On May 19, the House of Reprehensibles passed a proposal that would essentially ban the display of Confederate flags from national cemeteries. The amendment was added to a Veteran Affairs spending bill.
Not surprisingly, House Speaker Paul Ryan allowed the measure to be voted upon in hopes of not disrupting the appropriations process. Yes, by all means Paul, the redistribution of taxpayers’ confiscated wealth should take precedent over a draconian attempt to eradicate a heroic symbol of the country’s past. Hopefully, Ryan will be ousted this November as both Speaker and Congressman for not only his consistent sell out to Obummer and the Democrats on the budget, but his lack of understanding and appreciation of what is arguably the most important period of American history.
In a certain sense, the Confederate flag should not be displayed in national cemeteries or for that matter flown alongside those of the Union. The two are representations of dramatically opposed political ideologies. Liberals and political opportunists of all sorts have deliberately smeared the South’s attempt at secession as being entirely over the issue of slavery. The “Civil War” (which that struggle has become known by) is now seen through Politically Correct hindsight.
A civil war, in the truest sense, is a conflict between factions attempting to gain control of a government typically for their own aggrandizement. The bloody conflict between the North and South was not that, nor was it solely over slavery although the institution played a role in it.
The Confederacy wanted no part of the Washington establishment at the time, which it believed had become too tyrannical, and attempted to secede from it. The remaining states of the North, under the “leadership” of Abraham Lincoln, prevented this at the cost of more than 600,000 lives, the vast destruction of property, and the impoverishment of a people who simply sought to rule themselves.
The South’s action was nearly identical to what the colonies, North and South, did some 80 years previously in breaking away from the British Empire and becoming free and independent states under the benign rule of the Articles of Confederation.
As America’s Founding Fathers saw their liberties violated by King and Parliament, Southerners witnessed similar tyrannies and wisely anticipated more federal oppression with the election of Lincoln.
This interpretation has been ably supported by scholarship, though the view is rarely acknowledged in academia or in the mainstream media. In an essay from an insightful collection titled Secession, State and Liberty, Donald Livingston persuasively describes the ideological content of the Declaration of Independence, the revolution it inspired, and its influence on the South’s leadership.
He writes: “Overall, the Declaration is an argument designed to justify the secession of the new self-proclaimed American states from the British state. . . [It] is a document justifying the territorial dismemberment of a modern state in the name of the moral right of a people to self-government.”*
The South, imbued with such logic and the example of the Revolutionary generation’s break with Great Britain, attempted to separate from the Union on similar grounds and, in Livingston’s view, had a much stronger claim than the Founding Fathers had for independence:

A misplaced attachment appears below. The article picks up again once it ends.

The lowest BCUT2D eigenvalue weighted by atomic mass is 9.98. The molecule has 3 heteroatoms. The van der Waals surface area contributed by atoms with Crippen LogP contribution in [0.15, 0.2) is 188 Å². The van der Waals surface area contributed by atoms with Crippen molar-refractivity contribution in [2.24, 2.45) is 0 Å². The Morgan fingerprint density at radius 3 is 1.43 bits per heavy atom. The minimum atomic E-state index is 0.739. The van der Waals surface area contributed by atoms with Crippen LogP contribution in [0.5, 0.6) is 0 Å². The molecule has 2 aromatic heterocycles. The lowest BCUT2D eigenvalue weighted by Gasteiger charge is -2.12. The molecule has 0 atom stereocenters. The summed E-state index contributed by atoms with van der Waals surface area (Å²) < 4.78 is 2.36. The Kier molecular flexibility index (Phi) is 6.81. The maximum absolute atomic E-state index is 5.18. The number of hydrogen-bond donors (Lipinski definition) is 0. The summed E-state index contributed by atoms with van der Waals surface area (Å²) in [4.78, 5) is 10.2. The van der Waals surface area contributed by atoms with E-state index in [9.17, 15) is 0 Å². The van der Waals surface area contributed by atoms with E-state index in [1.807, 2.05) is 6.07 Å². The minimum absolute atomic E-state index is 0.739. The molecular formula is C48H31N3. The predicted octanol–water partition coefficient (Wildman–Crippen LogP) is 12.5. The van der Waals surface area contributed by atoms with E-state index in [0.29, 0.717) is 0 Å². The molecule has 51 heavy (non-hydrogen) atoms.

[T]he colonies were not and never had been recognized as sovereign states, either by others or even by themselves. At the time of the Civil War, however, the southern states had been and still were sovereign states, and so they could mount not only a moral argument but a legal one as well. And it was the legal argument they primarily insisted upon. Each state used the same legal form to secede from the Union that it has used to enter, namely, ratification in a convention of people.**
Although slavery was a part of the South’s final break with the North, the Confederacy could never have been built on such a narrow foundation. Those who seek to paint Southern secession as a movement solely designed to protect their “peculiar institution” have either misunderstood the genesis of that struggle or do so for political gain.
While Southern secession is mercilessly condemned by the Establishment, scholars like Professor Livingston see it and the War for Southern Independence in a much different and far nobler light: “With the orderly, legal secession of the southern states, the American genius for self-government reached its highest moral expression.”***
The Northern and Southern flags which fly in national cemeteries across the land are indeed representative of different traditions, but not what the Politically Correct crowd would have everyone to believe.
The defenders of Dixie and the flags that commemorate their courageous actions have long since been morally justified. The Union flag, on the other hand, has been one of aggression and domination, at first, brutally directed at its fellow countrymen who simply sought self-determination, and afterwards against millions of peoples from Vietnam to Iraq.
Hopefully, in the not too distant future as economic conditions worsen and American hegemony can no longer be maintained, the Union flag and the empire in which it represents will receive greater vitriol than the Confederate flag has gotten for its innumerable mass murders, destruction, crimes, and chaos which it has wantonly brought to every corner of the planet.
*David Gordon, ed., Secession, State & Liberty. Donald W. Livingston, “The Secession Tradition in America.” New Brunswick (U.S.A.), Transaction Publishers, 1997, p. 7
** Ibid., 18.
*** Ibid., 19.